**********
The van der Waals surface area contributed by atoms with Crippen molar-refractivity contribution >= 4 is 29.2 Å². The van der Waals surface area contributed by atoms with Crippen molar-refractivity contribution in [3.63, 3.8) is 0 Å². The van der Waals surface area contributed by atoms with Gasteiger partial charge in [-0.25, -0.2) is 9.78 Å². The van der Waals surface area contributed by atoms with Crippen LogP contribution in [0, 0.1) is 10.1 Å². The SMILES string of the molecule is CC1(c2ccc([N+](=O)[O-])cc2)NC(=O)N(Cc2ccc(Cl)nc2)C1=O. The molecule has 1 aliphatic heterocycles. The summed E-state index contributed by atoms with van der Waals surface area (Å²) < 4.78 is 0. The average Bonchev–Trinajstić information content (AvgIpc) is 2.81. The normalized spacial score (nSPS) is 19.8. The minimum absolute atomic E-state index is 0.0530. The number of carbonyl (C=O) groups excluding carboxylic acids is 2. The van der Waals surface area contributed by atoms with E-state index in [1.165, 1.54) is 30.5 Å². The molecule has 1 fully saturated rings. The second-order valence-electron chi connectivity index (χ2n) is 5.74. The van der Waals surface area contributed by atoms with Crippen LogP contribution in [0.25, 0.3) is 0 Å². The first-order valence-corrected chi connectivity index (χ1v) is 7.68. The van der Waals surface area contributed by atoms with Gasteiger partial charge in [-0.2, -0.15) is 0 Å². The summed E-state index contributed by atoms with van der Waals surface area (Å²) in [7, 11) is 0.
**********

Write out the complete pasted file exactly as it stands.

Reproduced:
The van der Waals surface area contributed by atoms with Crippen molar-refractivity contribution >= 4 is 29.2 Å². The van der Waals surface area contributed by atoms with Crippen molar-refractivity contribution in [3.63, 3.8) is 0 Å². The van der Waals surface area contributed by atoms with Gasteiger partial charge in [-0.25, -0.2) is 9.78 Å². The van der Waals surface area contributed by atoms with Crippen LogP contribution in [0, 0.1) is 10.1 Å². The SMILES string of the molecule is CC1(c2ccc([N+](=O)[O-])cc2)NC(=O)N(Cc2ccc(Cl)nc2)C1=O. The molecule has 1 aliphatic heterocycles. The summed E-state index contributed by atoms with van der Waals surface area (Å²) < 4.78 is 0. The average Bonchev–Trinajstić information content (AvgIpc) is 2.81. The normalized spacial score (nSPS) is 19.8. The minimum absolute atomic E-state index is 0.0530. The number of carbonyl (C=O) groups excluding carboxylic acids is 2. The van der Waals surface area contributed by atoms with E-state index in [1.165, 1.54) is 30.5 Å². The molecule has 1 fully saturated rings. The second-order valence-electron chi connectivity index (χ2n) is 5.74. The van der Waals surface area contributed by atoms with Crippen LogP contribution in [0.25, 0.3) is 0 Å². The first-order valence-corrected chi connectivity index (χ1v) is 7.68. The van der Waals surface area contributed by atoms with Gasteiger partial charge in [-0.2, -0.15) is 0 Å². The summed E-state index contributed by atoms with van der Waals surface area (Å²) in [7, 11) is 0.